In Spain and beyond, Christians prepare to mark Easter in lockdown

A woman holds up a cross as she tries to follow a statue of Jesus passing by during Holy Week in Caracas, Venezuela, April 8, 2020
A woman holds up a cross as she tries to follow a statue of Jesus passing by during Holy Week in Caracas, Venezuela, April 8, 2020 Copyright AP Photo/Ariana Cubillos
By Jaime Velazquez with AP and AFP
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In a world locked down by the coronavirus pandemic, Christians are commemorating the crucifixion and resurrection of Jesus without traditional church services and processions.


In a world locked down by the coronavirus pandemic, Christians are commemorating Jesus' crucifixion without the traditional church services and processions.

The Holy Week leading up to Easter is usually one of the busiest travel periods in Spain, where the streets fill with crowds and religious processions.

But this year, the nation is on lockdown and still counting its victims in the coronavirus pandemic. And churches are turning to modern technology to spread faith without spreading the virus.

"Easter is one the most popular festivities for Catholics here in Spain. For Easter you would have large crowds here waiting to see the procession coming out of the Church. But this time, the doors of all churches in Spain will remain closed," our reporter Jaime Velazquez explains from Madrid.

Spain has been one of the countries hit hardest by the COVID-19 pandemic, with more than 15,000 deaths and 150,000 infections so far.

Nearly a month ago, the government ordered strict confinement rules nationwide to try to slow the spread of the virus. Spaniards are only allowed to leave home to go buy groceries and walk their dogs. Authorities have made extra calls for people to stay at home during the traditional April break.

Under the lockdown, all Easter processions have been banned. The nation’s churches will stream past events and mass services online, for believers to celebrate the death and resurrection of Jesus Christ from their homes.

But many Christians say now is also a time to mourn for COVID-19 victims and pray for patients still fighting for their life.

“It is time to focus our prayers on them... On them and also the health workers and security forces fighting for us,” said Óscar Morales, of the Medinaceli Brotherhood, which is encouraging Christians to bring Easter to social media.

Singing in prayer

Centuries ago, Spaniards prayed to be delivered from the plague. This year, many are praying to be freed from COVID-19. And despite Holy Week processions being cancelled across the country, traditional ''saetas", or flamenco prayers, are still sung in Andalusia from balconies and windows.

"Having the opportunity to express with my moaning, with my singing, what people are feeling, it means the world to me," said flamenco artist Juan Peña.

This year he will have to stay at home, and no procession will pass beneath his window. But he’s not giving up on the tradition. After applauding health workers from his balcony, he will sing his saeta.

“The saeta I want to sing, it is a very famous one, but I have changed it to adapt it to the moment we are living, with coronavirus. It’s a chant to God -- for him to give us a hand, and help us to carry on, to stop the deaths and this pandemic that is whipping the whole world.”

Celebrations disrupted all around the world

Italy, the country with the highest death toll from COVID-19 so far, will also see dramatically different Easter celebrations this year.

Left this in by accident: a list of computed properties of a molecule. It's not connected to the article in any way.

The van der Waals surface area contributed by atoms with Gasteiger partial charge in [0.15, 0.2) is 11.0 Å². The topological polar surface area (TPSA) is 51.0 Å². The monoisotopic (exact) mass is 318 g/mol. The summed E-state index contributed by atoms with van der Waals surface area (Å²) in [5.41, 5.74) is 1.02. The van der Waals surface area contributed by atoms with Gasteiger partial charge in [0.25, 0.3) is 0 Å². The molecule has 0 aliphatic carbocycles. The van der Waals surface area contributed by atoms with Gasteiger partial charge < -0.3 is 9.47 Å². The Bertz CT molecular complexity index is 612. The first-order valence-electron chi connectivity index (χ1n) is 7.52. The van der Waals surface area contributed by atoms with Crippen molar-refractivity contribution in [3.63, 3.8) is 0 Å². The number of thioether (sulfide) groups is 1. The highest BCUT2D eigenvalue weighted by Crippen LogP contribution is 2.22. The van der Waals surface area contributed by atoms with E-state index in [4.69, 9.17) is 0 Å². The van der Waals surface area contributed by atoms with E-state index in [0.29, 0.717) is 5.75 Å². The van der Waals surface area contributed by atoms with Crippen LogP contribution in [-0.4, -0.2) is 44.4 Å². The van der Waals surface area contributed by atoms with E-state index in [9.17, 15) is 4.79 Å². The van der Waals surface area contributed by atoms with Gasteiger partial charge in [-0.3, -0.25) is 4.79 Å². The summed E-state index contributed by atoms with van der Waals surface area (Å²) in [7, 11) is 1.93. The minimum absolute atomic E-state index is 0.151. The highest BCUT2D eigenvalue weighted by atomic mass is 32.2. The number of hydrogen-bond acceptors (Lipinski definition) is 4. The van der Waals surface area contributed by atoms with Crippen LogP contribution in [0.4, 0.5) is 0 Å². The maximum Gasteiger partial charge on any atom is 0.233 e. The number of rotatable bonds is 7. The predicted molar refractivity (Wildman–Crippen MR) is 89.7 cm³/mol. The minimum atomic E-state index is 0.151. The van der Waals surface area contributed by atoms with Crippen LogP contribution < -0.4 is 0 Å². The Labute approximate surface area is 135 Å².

Our correspondent Giorgia Orlandi spoke to a priest who will be holding mass on social media.

"After celebrating mass on my own for 3-4 days, I thought let's see if I can share it on Facebook, if anyone will follow it. Well, I was surprised because during the week days there are more people on Facebook, certainly more than the 20, 30 people who usually come to mass,” said Father Franco Semenza.


"I think this is a great thing because you manage to interact, to talk to each other. We are all in need of human relationships and to get in touch with God."

Empty St. Peter's Square

In Rome, the Way of the Cross procession at the Colosseum traditionally draws large crowds of pilgrims, tourists and locals. But it’s been cancelled this year, along with all other public gatherings in the country.

St. Peter’s Square will be eerily empty. Pope Francis will lead a Good Friday ceremony there without the public – instead of presiding over the Way of the Cross procession.

On display in the square will be a wooden crucifix, famed for being carried in a procession during the plague that ravaged Rome in the early 16th century.


The new coronavirus has killed more than 18,000 people so far in Italy and over 100,000 worldwide, according to data gathered by Johns Hopkins University.

Holy Land sites closed to tourists

All around the world, hundreds of millions of Christians will be commemorating Jesus' crucifixion without the solemn church services or emotional processions of past years.

In Jerusalem, for the first time in over a century, the Church of the Holy Sepulcher will be closed for Easter weekend.

In ordinary times, tens of thousands of pilgrims from around the world flock here to retrace Jesus' steps. But this year, flights are grounded and religious sites in the Holy Land are closed as authorities try to prevent the spread of the virus.


Prayers at Notre Dame Cathedral

Although still charred and gutted by the fire that nearly destroyed it a year ago, Notre Dame Cathedral briefly came back to life for Good Friday.

Paris Archbishop Michel Aupetit venerated a crown of thorns that survived the flames that brought down the cathedral's roof and spire

The ceremony was closed to the public amid the nation’s lockdown and also because the structure is not deemed safe for parishioners.

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